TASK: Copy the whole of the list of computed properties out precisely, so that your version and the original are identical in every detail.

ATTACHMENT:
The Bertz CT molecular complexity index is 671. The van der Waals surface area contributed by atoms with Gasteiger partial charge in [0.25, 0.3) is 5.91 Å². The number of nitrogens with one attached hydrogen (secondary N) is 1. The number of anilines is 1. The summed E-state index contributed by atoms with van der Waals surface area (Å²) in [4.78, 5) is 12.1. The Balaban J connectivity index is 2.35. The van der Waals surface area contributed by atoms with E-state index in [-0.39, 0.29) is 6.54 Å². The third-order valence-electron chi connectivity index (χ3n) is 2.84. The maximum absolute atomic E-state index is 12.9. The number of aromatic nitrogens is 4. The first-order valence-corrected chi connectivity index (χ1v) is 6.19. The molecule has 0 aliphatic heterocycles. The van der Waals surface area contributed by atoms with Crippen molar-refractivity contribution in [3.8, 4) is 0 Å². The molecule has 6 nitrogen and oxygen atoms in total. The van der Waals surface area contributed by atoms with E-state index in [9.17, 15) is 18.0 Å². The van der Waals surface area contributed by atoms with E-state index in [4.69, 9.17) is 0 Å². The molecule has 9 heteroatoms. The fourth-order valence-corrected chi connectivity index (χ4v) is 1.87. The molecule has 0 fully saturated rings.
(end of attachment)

The Bertz CT molecular complexity index is 671. The van der Waals surface area contributed by atoms with Gasteiger partial charge in [0.25, 0.3) is 5.91 Å². The number of nitrogens with one attached hydrogen (secondary N) is 1. The number of anilines is 1. The summed E-state index contributed by atoms with van der Waals surface area (Å²) in [4.78, 5) is 12.1. The Balaban J connectivity index is 2.35. The van der Waals surface area contributed by atoms with E-state index in [-0.39, 0.29) is 6.54 Å². The third-order valence-electron chi connectivity index (χ3n) is 2.84. The maximum absolute atomic E-state index is 12.9. The number of aromatic nitrogens is 4. The first-order valence-corrected chi connectivity index (χ1v) is 6.19. The molecule has 0 aliphatic heterocycles. The van der Waals surface area contributed by atoms with Crippen molar-refractivity contribution in [3.8, 4) is 0 Å². The molecule has 6 nitrogen and oxygen atoms in total. The van der Waals surface area contributed by atoms with E-state index in [9.17, 15) is 18.0 Å². The van der Waals surface area contributed by atoms with E-state index in [4.69, 9.17) is 0 Å². The molecule has 9 heteroatoms. The fourth-order valence-corrected chi connectivity index (χ4v) is 1.87. The molecule has 0 fully saturated rings.